One in four men will experience intimate partner violence at some time in their lives, according to the National Coalition Against Domestic Violence.
“Domestic violence is not a women’s issue,” Mhoon said, “ it is a community issue.”
Leaving a violent situation can be complicated, and there are many reasons victims do not immediately seek help, Mhoon said. She spoke of New Life Center’s long history as a pioneer in the shelter movement.
In the 1990s and 2000s, domestic violence shelters often would turn away boys as young as 12. For many women fleeing violence at home, leaving their sons behind was not an option. New Life Center became one of the first domestic violence shelters to allow teen boys. Today, all domestic violence shelters in Arizona do the same.
“That was a huge barrier that we were creating within a system of not allowing, or being open to accepting, how the family presents themselves,” Mhoon said.
Pets can also be an impediment for victims seeking help.
Research shows abusers often will threaten to harm their victim’s pets to exert control and prevent them from leaving the situation, according to the ASPCA. Pets are not allowed in many shelters, but New Life Center leadership has begun allowing pets on campus.
“We all consider our furry friends part of the family, and we do know that animals experience trauma and violence sometimes in those unsafe situations,” Mhoon said.
Case management has been extended to four-legged family members to ensure they have veterinary care and resources they need, Mhoon said.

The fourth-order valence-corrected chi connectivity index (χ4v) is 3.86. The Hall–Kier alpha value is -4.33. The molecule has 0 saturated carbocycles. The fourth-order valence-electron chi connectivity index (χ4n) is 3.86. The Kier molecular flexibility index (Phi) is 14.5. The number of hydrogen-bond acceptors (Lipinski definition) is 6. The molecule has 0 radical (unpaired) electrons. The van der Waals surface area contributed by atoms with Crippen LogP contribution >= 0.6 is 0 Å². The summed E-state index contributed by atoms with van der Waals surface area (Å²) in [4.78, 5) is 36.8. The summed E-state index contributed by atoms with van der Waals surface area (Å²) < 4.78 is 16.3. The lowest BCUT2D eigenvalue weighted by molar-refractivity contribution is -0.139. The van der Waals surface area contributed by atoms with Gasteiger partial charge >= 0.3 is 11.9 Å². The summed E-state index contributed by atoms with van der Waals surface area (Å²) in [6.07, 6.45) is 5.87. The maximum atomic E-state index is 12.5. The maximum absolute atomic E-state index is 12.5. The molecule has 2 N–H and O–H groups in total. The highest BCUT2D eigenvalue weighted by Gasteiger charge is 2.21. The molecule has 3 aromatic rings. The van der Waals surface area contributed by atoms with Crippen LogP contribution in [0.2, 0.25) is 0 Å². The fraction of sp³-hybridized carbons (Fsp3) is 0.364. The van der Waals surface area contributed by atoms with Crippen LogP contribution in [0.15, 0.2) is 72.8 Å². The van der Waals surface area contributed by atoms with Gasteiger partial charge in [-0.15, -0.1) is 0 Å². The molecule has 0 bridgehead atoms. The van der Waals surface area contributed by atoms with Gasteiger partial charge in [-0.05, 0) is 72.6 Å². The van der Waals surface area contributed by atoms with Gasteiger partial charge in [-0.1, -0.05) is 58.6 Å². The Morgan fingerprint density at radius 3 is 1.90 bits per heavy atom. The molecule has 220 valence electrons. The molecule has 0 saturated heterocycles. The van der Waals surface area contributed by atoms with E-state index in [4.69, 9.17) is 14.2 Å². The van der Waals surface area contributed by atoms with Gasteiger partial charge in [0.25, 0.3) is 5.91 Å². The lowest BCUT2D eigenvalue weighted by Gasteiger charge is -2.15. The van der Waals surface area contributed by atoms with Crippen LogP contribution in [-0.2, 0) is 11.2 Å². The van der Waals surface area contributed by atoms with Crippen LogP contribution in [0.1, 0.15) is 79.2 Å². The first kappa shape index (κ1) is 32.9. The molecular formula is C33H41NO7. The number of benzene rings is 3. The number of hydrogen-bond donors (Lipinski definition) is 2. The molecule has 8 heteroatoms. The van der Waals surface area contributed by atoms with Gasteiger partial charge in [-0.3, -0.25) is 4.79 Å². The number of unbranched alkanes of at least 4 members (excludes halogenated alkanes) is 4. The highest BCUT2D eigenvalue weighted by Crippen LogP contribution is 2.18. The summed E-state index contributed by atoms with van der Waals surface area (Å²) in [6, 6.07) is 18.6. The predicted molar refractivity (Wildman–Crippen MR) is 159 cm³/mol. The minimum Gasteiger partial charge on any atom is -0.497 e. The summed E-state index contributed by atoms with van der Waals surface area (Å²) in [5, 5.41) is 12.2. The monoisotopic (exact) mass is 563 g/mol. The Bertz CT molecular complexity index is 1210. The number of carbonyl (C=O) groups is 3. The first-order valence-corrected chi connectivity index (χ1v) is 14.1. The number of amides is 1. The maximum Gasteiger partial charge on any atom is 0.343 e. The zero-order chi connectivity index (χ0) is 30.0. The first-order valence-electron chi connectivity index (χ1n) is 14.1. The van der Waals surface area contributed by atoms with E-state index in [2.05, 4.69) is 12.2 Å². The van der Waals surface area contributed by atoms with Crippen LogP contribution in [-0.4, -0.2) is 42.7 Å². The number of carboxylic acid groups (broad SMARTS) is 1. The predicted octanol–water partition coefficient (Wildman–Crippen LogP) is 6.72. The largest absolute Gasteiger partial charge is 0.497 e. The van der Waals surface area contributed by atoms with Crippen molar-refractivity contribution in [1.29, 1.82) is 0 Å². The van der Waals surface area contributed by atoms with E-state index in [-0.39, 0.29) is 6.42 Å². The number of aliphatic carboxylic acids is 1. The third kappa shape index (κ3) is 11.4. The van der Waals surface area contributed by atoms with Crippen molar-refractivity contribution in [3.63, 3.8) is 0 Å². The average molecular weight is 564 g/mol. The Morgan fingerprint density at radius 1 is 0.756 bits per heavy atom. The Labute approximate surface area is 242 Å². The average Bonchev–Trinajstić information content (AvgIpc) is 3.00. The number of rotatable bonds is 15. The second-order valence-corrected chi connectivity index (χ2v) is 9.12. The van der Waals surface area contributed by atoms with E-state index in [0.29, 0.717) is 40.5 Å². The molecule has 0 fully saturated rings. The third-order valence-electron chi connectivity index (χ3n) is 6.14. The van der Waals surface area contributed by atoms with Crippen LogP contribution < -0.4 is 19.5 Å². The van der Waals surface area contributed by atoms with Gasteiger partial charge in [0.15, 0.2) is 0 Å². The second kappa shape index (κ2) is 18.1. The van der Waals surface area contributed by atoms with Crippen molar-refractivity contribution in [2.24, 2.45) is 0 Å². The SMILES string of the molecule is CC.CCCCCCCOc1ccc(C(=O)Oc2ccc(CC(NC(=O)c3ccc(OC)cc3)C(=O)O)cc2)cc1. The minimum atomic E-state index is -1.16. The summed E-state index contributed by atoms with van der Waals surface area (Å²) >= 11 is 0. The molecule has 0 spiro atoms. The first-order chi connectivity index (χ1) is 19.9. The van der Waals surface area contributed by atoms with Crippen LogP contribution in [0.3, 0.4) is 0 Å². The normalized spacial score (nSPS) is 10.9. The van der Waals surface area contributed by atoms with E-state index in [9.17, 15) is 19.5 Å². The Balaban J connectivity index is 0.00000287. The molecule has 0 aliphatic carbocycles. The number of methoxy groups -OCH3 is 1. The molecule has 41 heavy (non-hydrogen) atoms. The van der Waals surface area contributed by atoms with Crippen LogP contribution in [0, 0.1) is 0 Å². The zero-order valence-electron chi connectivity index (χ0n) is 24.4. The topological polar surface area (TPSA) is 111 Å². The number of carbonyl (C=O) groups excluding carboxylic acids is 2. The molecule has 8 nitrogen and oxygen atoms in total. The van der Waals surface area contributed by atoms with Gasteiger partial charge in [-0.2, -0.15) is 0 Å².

Regardless of what clients have been through, New Life uses a “trauma-informed approach” to help them heal and break the cycle of abuse, with the understanding that trauma presents itself differently in everyone, Mhoon said.
It’s not shelter staff’s place to judge, she said, but “to hold an unbiased space and provide resources so that (clients) can empower themselves.”
Center staff also recognize the role family and community play in the healing process. In abusive situations, whole families often are admitted to the campus. About 70% of shelter clients are children accompanied by a “safe adult.”
“We bring in the whole family when support is needed,” Mhoon said, adding New Life offers each family its own casita.
While the exact location is confidential and the facility is locked, clients are able to access their communities, she said.
As the economic aspect of the pandemic has exacerbated incidents of violence, there is more societal awareness of these issues than when the shelter first opened, Mhoon said.
The goal now is to make sure people know they can seek help, and to assist victims in breaking the cycle of violence for good.
“We want to make New Life Center’s services known to everyone so that they know that they can reach out 24/7 if they are in crisis,” Mhoon said.
The National Domestic Violence Hotline can be reached by phone, text or online chat. Call 1-800-799-SAFE or 1-800-799-7233. You can also text “START” to 88788 or visit thehotline.org. Help is available in both English and Spanish.
Madeline Ackley can be reached at firstname.lastname@example.org or found on Twitter @Mkayackley.